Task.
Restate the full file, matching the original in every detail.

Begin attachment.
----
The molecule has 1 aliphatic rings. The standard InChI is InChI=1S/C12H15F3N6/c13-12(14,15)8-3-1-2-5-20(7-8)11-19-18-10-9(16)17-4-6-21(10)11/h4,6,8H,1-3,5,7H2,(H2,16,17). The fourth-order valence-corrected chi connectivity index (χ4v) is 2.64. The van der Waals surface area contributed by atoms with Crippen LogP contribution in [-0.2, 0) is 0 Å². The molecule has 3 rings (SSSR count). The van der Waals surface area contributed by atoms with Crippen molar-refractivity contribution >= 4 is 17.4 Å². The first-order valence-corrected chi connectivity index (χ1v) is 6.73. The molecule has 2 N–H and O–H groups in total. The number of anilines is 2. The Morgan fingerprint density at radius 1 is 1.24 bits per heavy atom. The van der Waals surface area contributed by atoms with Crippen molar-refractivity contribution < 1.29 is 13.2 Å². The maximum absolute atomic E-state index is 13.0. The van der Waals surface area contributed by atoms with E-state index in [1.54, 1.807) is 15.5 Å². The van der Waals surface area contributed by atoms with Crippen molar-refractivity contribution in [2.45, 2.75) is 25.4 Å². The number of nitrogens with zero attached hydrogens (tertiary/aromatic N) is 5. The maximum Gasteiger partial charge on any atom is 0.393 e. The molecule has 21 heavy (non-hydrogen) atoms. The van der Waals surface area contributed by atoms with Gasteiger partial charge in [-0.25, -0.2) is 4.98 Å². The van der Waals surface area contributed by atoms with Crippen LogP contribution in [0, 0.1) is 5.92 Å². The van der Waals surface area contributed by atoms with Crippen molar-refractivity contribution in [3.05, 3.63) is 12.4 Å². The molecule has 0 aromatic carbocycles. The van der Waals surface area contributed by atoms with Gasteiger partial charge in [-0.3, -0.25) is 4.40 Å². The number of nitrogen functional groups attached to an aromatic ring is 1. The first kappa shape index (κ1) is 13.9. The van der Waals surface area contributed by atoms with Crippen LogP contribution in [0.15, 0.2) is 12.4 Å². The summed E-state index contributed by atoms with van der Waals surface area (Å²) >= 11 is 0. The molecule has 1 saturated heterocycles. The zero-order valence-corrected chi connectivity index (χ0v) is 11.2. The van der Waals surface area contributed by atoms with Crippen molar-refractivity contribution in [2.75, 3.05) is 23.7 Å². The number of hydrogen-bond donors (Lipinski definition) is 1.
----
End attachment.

The molecule has 1 aliphatic rings. The standard InChI is InChI=1S/C12H15F3N6/c13-12(14,15)8-3-1-2-5-20(7-8)11-19-18-10-9(16)17-4-6-21(10)11/h4,6,8H,1-3,5,7H2,(H2,16,17). The fourth-order valence-corrected chi connectivity index (χ4v) is 2.64. The van der Waals surface area contributed by atoms with Crippen LogP contribution in [-0.2, 0) is 0 Å². The molecule has 3 rings (SSSR count). The van der Waals surface area contributed by atoms with Crippen molar-refractivity contribution >= 4 is 17.4 Å². The first-order valence-corrected chi connectivity index (χ1v) is 6.73. The molecule has 2 N–H and O–H groups in total. The number of anilines is 2. The Morgan fingerprint density at radius 1 is 1.24 bits per heavy atom. The van der Waals surface area contributed by atoms with Crippen molar-refractivity contribution < 1.29 is 13.2 Å². The maximum absolute atomic E-state index is 13.0. The van der Waals surface area contributed by atoms with E-state index in [1.54, 1.807) is 15.5 Å². The van der Waals surface area contributed by atoms with Crippen molar-refractivity contribution in [2.45, 2.75) is 25.4 Å². The number of nitrogens with zero attached hydrogens (tertiary/aromatic N) is 5. The maximum Gasteiger partial charge on any atom is 0.393 e. The molecule has 21 heavy (non-hydrogen) atoms. The van der Waals surface area contributed by atoms with Gasteiger partial charge in [-0.25, -0.2) is 4.98 Å². The van der Waals surface area contributed by atoms with Crippen LogP contribution in [0, 0.1) is 5.92 Å². The van der Waals surface area contributed by atoms with Crippen molar-refractivity contribution in [3.05, 3.63) is 12.4 Å². The molecule has 0 aromatic carbocycles. The van der Waals surface area contributed by atoms with Gasteiger partial charge in [-0.3, -0.25) is 4.40 Å². The number of nitrogen functional groups attached to an aromatic ring is 1. The first kappa shape index (κ1) is 13.9. The van der Waals surface area contributed by atoms with Crippen LogP contribution in [0.15, 0.2) is 12.4 Å². The summed E-state index contributed by atoms with van der Waals surface area (Å²) >= 11 is 0. The molecule has 1 saturated heterocycles. The zero-order valence-corrected chi connectivity index (χ0v) is 11.2. The van der Waals surface area contributed by atoms with Crippen molar-refractivity contribution in [2.75, 3.05) is 23.7 Å². The number of hydrogen-bond donors (Lipinski definition) is 1.